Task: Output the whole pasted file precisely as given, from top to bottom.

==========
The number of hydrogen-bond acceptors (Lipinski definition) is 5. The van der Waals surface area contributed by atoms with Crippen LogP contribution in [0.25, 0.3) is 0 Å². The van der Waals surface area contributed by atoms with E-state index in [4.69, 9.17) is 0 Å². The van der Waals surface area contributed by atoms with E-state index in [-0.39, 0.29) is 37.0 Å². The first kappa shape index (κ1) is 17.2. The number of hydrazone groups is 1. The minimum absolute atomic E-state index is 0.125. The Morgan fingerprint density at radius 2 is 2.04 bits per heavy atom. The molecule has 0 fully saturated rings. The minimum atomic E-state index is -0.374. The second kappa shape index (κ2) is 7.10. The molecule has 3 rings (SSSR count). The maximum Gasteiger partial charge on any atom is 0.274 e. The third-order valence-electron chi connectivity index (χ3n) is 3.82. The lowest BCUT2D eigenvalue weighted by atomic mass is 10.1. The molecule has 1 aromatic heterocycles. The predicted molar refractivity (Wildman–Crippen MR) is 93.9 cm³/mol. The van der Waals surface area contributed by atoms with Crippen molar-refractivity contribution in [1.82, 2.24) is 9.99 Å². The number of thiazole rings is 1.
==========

The number of hydrogen-bond acceptors (Lipinski definition) is 5. The van der Waals surface area contributed by atoms with Crippen LogP contribution in [0.25, 0.3) is 0 Å². The van der Waals surface area contributed by atoms with E-state index in [4.69, 9.17) is 0 Å². The van der Waals surface area contributed by atoms with E-state index in [-0.39, 0.29) is 37.0 Å². The first kappa shape index (κ1) is 17.2. The number of hydrazone groups is 1. The minimum absolute atomic E-state index is 0.125. The Morgan fingerprint density at radius 2 is 2.04 bits per heavy atom. The molecule has 0 fully saturated rings. The minimum atomic E-state index is -0.374. The second kappa shape index (κ2) is 7.10. The molecule has 3 rings (SSSR count). The maximum Gasteiger partial charge on any atom is 0.274 e. The third-order valence-electron chi connectivity index (χ3n) is 3.82. The lowest BCUT2D eigenvalue weighted by atomic mass is 10.1. The molecule has 1 aromatic heterocycles. The predicted molar refractivity (Wildman–Crippen MR) is 93.9 cm³/mol. The van der Waals surface area contributed by atoms with Crippen molar-refractivity contribution in [1.82, 2.24) is 9.99 Å². The number of thiazole rings is 1.